Authors: Greg Robertson and Justin Pen
Corporations—particularly public companies and large proprietary companies—will need to be aware of recent amendments to the corporations (and taxation) legislation that give greater protection to “whistleblowers” (those that make disclosure of corporate wrongdoing and breaches of the taxation laws). These changes impose additional duties on corporations to have mechanisms in place to deal with such disclosures. The legislation (Treasury Laws (Enhancing Whistleblower Protections) Act 2018) received Royal Assent in March this year, but the provisions affecting the Corporations Act 2001 (Cth) will take effect on 1 July 2019. Importantly, as noted below, there are obligations to have an appropriate policy dealing with whistleblowing in place before 1 January 2020. Because liability for breaches of the amendments can run before 2020, it is recommended that companies covered by the legislative amendments act as soon as possible to implement a policy and ensure compliance with the legislation.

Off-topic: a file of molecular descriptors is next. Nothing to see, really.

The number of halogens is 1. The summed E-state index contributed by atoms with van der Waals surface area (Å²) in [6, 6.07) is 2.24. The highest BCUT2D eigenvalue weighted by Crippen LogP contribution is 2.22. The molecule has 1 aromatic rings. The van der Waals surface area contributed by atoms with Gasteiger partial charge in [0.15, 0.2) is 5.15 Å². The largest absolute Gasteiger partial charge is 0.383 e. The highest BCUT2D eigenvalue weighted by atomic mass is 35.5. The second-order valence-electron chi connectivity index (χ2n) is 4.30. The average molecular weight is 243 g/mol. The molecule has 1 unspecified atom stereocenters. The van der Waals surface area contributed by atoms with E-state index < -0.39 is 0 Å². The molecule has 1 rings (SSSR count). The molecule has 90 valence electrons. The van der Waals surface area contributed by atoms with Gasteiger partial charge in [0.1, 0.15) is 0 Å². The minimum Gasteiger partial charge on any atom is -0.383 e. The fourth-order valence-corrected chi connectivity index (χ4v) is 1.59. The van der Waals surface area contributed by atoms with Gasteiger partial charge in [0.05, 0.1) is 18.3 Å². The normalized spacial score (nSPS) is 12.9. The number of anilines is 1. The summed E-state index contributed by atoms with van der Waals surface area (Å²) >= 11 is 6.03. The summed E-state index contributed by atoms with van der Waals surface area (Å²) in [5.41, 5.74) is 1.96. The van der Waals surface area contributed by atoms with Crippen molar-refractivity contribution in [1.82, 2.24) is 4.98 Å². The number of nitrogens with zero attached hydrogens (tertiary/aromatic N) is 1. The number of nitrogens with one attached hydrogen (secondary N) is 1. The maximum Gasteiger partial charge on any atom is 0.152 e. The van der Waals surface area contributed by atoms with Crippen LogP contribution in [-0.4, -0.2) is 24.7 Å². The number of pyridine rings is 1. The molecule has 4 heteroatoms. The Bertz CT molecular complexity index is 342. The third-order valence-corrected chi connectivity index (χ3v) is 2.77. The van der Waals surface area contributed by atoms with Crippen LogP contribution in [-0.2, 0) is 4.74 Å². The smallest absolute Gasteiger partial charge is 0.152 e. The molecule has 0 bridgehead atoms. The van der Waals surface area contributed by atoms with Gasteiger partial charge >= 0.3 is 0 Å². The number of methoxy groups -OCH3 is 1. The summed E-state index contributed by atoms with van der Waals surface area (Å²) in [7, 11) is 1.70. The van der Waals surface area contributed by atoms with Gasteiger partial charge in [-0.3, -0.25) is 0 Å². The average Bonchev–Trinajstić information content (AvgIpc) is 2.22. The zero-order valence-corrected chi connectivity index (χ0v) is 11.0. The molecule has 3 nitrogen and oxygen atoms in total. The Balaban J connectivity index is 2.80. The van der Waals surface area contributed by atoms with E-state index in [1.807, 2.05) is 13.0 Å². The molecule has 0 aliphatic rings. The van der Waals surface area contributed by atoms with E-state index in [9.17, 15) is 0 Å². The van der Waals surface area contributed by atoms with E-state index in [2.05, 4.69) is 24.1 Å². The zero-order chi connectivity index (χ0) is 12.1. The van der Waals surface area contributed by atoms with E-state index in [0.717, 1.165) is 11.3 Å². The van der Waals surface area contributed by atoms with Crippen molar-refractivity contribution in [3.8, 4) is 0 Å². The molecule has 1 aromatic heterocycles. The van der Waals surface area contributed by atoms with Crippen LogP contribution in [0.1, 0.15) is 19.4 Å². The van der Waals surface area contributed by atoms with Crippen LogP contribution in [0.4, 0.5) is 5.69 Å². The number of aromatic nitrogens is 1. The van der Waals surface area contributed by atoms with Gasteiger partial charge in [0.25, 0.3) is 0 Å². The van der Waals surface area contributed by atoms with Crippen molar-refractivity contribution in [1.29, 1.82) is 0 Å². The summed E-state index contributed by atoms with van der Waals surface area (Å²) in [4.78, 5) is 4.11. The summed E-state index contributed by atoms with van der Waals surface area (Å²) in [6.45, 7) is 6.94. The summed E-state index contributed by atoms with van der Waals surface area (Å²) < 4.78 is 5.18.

Broadly, whistleblowers will be entitled to powerful new protections if detrimental action is taken, or threatened to be taken, against them. While some protections have been in place under the Corporations Act, the changes to the Act:
Note that the penalties for breaches of the legislation (in particular, taking inappropriate action against a whistleblower) are very significant. It will also be open to whistleblowers to seek an order to be paid exemplary damages and not just compensation. Exemplary damages are designed to punish a wrongdoer, rather than merely compensate a claimant.
Affected companies will also need to have a policy in place that sets out information about:
Failing to have such policies in place may result in criminal or civil penalties. While the amendments allow until 1 January 2020 for a policy to be put in place, liability for breach operates from the date of assent, and so it will be in the best interests of an affected company to have policies and training of staff in place as soon as possible.
Companies (and whistleblowers and potential whistleblowers) should seek legal advice in relation to any allegations of wrongdoing. Please contact Harmers Workplace Lawyers on +61 2 9267 4322 or email: email@example.com if you require assistance.